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Disinformation scholars say the abortion issue is a perfect vessel for spreading divisive falsehoods. Marriott International suffers another breach. CISA urges agencies to patch Microsoft bug. This is CyberScoop for July 6.

Abortion disinformation is growing and dangerously divisive, experts say

A tweet from Rep. Marjorie Taylor Greene that urgently directed her nearly 1 million group of followers to remove Defense Department leadership for what she called an "insurrection" against the Supreme Court by Secretary Lloyd Austin is a textbook case for how disinformation spreads, experts said. DOD leadership never said anything about flouting the court's decision; Austin simply pointed out that the agency would study a potential DOD exemption to banning abortions in cases of rape, incest and where the mother's life is in danger. Disinformation focused on abortion is rampant — and dangerous, said Stanford University scholar Herb Lin. Suzanne Smalley has the story.

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Marriott dealing with another data breach

An unidentified hacker managed to trick an employee at the BWI Airport Marriott in Baltimore into giving up access to a computer, which led to the attacker gaining access to as much as 20 gigabytes of data, the company confirmed to CyberScoop Tuesday. The attackers told Databreaches.net, a site focused on data breaches and cybercrime that first reported the news Tuesday, that they infiltrated the computer, acquired data about a month ago and then sought payment, but the hotel chain didn't comply. The company confirmed that version of events and said it would be notifying 300-400 people whose data was potentially compromised. AJ Vicens reports.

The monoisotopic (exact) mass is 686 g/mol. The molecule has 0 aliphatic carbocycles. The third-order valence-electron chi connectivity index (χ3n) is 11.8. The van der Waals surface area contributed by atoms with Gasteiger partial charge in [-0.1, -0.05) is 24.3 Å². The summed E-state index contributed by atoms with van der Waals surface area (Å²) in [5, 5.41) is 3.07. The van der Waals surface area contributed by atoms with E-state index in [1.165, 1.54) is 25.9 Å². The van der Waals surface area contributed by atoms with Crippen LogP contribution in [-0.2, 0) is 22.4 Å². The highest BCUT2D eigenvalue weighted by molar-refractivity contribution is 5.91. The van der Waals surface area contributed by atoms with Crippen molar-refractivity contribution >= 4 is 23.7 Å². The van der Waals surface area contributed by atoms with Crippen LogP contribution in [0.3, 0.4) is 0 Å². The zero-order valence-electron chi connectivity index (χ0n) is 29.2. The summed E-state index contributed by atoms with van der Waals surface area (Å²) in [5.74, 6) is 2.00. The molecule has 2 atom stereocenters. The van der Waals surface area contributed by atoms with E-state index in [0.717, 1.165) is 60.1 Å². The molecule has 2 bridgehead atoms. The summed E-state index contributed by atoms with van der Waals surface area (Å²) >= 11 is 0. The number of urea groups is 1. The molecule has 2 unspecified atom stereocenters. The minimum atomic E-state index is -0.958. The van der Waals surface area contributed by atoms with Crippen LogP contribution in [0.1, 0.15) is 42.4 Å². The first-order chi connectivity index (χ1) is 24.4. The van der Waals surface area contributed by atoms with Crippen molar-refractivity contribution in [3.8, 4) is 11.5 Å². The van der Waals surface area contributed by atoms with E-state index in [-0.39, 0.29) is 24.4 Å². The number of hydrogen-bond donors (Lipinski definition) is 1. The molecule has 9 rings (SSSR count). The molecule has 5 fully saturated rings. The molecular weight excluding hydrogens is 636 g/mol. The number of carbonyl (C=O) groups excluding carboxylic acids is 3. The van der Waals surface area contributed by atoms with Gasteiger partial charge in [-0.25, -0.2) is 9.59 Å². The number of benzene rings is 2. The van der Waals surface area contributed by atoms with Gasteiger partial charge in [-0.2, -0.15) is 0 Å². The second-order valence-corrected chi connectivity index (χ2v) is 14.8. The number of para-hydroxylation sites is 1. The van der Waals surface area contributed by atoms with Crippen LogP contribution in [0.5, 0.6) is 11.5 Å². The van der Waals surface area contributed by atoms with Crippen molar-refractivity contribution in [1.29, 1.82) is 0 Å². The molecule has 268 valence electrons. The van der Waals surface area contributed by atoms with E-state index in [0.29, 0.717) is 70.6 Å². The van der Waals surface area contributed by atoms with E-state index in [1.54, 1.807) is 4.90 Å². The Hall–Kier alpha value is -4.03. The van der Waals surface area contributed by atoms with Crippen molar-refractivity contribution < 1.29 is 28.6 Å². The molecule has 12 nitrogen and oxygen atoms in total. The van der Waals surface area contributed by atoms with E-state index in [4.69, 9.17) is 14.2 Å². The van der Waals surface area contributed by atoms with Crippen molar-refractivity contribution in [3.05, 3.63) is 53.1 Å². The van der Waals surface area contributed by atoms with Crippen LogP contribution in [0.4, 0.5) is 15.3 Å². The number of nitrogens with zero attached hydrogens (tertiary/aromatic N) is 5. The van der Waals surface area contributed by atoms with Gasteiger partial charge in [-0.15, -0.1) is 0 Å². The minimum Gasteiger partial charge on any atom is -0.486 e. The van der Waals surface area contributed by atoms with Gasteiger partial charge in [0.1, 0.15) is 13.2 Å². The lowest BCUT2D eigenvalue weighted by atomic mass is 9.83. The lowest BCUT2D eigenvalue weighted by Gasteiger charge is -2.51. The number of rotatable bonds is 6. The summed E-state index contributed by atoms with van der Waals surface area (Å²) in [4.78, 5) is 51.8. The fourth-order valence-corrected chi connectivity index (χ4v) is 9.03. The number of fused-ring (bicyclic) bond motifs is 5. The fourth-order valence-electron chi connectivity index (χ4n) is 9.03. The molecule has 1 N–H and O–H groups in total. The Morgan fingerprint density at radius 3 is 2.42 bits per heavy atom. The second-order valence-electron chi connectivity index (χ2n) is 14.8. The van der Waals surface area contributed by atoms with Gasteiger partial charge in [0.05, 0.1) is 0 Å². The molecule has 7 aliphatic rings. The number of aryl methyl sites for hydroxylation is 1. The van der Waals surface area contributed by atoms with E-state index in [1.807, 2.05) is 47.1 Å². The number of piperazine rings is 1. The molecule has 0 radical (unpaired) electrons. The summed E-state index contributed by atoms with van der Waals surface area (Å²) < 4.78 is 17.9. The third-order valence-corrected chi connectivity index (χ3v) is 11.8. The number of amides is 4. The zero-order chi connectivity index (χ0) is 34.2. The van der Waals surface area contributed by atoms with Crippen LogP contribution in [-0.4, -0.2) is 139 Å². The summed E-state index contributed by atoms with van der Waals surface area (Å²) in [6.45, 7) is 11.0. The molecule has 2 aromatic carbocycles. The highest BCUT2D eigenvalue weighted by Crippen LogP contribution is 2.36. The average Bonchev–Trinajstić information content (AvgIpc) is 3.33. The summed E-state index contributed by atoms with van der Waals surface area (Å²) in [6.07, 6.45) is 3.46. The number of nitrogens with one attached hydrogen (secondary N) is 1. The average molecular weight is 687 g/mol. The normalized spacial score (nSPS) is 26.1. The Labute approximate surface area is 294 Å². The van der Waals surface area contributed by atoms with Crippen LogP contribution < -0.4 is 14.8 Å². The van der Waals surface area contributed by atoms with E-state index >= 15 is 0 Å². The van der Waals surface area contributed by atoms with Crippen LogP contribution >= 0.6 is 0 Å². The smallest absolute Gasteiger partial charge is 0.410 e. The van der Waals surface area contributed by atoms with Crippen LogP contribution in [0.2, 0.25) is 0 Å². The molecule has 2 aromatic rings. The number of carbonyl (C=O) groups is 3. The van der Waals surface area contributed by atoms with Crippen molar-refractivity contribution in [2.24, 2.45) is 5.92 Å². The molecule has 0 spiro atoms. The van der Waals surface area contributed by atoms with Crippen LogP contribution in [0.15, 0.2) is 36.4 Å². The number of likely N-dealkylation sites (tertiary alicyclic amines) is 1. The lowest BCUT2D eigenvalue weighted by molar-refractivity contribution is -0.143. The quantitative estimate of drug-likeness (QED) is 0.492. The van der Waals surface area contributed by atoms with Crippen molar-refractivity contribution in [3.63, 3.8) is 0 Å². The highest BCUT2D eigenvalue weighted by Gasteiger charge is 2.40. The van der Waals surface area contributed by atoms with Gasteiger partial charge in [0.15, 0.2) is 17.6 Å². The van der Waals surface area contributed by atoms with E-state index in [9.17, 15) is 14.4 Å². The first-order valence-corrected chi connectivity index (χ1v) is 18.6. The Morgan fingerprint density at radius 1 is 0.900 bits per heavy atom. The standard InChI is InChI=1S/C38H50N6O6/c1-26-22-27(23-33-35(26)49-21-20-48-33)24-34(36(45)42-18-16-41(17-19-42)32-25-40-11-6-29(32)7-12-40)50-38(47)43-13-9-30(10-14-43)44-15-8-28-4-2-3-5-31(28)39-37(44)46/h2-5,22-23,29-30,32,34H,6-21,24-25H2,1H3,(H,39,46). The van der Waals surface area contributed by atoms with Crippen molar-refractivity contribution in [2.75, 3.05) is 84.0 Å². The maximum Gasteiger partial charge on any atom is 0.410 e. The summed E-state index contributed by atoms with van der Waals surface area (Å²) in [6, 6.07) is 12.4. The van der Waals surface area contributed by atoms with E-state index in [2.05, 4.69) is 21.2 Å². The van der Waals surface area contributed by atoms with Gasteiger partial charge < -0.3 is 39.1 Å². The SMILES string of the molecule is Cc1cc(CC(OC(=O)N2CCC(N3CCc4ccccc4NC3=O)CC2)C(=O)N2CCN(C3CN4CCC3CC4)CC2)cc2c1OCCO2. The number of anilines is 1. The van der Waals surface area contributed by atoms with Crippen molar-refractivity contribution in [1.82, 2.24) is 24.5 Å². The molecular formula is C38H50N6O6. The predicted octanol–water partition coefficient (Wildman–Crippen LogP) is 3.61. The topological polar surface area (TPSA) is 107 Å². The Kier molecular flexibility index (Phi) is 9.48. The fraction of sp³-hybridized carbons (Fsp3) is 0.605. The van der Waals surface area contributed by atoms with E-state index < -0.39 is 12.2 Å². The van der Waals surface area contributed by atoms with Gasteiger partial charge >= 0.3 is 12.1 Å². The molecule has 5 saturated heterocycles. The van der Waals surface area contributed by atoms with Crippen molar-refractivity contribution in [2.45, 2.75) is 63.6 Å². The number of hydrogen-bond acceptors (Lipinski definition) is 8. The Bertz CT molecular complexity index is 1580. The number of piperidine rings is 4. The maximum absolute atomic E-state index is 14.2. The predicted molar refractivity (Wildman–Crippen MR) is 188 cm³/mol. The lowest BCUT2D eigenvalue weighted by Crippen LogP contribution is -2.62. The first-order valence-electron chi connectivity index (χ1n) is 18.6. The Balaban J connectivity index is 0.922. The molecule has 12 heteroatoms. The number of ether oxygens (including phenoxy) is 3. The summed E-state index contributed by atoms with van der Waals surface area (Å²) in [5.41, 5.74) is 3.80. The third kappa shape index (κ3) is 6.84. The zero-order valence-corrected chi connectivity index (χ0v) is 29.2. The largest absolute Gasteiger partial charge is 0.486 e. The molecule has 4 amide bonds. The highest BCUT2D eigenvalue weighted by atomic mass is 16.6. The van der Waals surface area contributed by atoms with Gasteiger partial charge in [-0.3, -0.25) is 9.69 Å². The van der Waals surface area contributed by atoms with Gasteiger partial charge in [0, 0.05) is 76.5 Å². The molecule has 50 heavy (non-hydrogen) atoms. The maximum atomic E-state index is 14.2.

CISA instructs federal agencies to address Microsoft bug

The Cybersecurity and Infrastructure Security Agency gave agencies until July 22 to address a Microsoft security bug hackers could exploit to take over a Windows domain, in guidance issued Friday. Agencies must apply Microsoft‘s June 2022 patch, which detects anonymous connection attempts and disallows them, to all Windows endpoints. Find out more from FedScoop's Dave Nyczepir.

Justice Department identifies disrupting ransomware, cyberattacks as key objective in strategic plan

The Department of Justice said Friday that it will make disrupting ransomware attacks and prosecuting cybercriminals a key objective as part of a new strategic plan. In a statement, the department said it intends to beef up its cybersecurity technological capabilities and to more aggressively pursue those who put U.S. government information or assets at risk. FedScoop's Nihal Krishan covered it.

Cyber incident reporting law takes effect in Virginia

A new law that took effect in Virginia last week requires the commonwealth’s agencies and local governments to report cybersecurity incidents within 24 hours of detection. Senate Bill 764, which passed the Virginia General Assembly with near-unanimous support in March and was signed by Gov. Glenn Youngkin the following month, requires every public body in the state to report all events that compromise data security, expose protected information or disrupt IT systems to the Virginia Fusion Intelligence Center, an interagency operations center led by the Virginia State Police. Get the rest from Benjamin Freed.

Rhode Island governor signs bill allowing internet voting

Rhode Island Gov. Daniel McKee last week signed legislation that could allow some of the state’s registered voters to cast their ballots over the internet, despite concerns raised by election officials and critics of electronic voting. The new law, S2118, calls for giving deployed military service members, citizens residing overseas and people with physical disabilities the ability to receive and submit their ballots online. While the legislation passed the Rhode Island General Assembly earlier this year with comfortable margins, it raised criticisms from election-security advocates who’ve long said that submitting votes over an internet connection could imperil the secret ballot. Another one from Ben.

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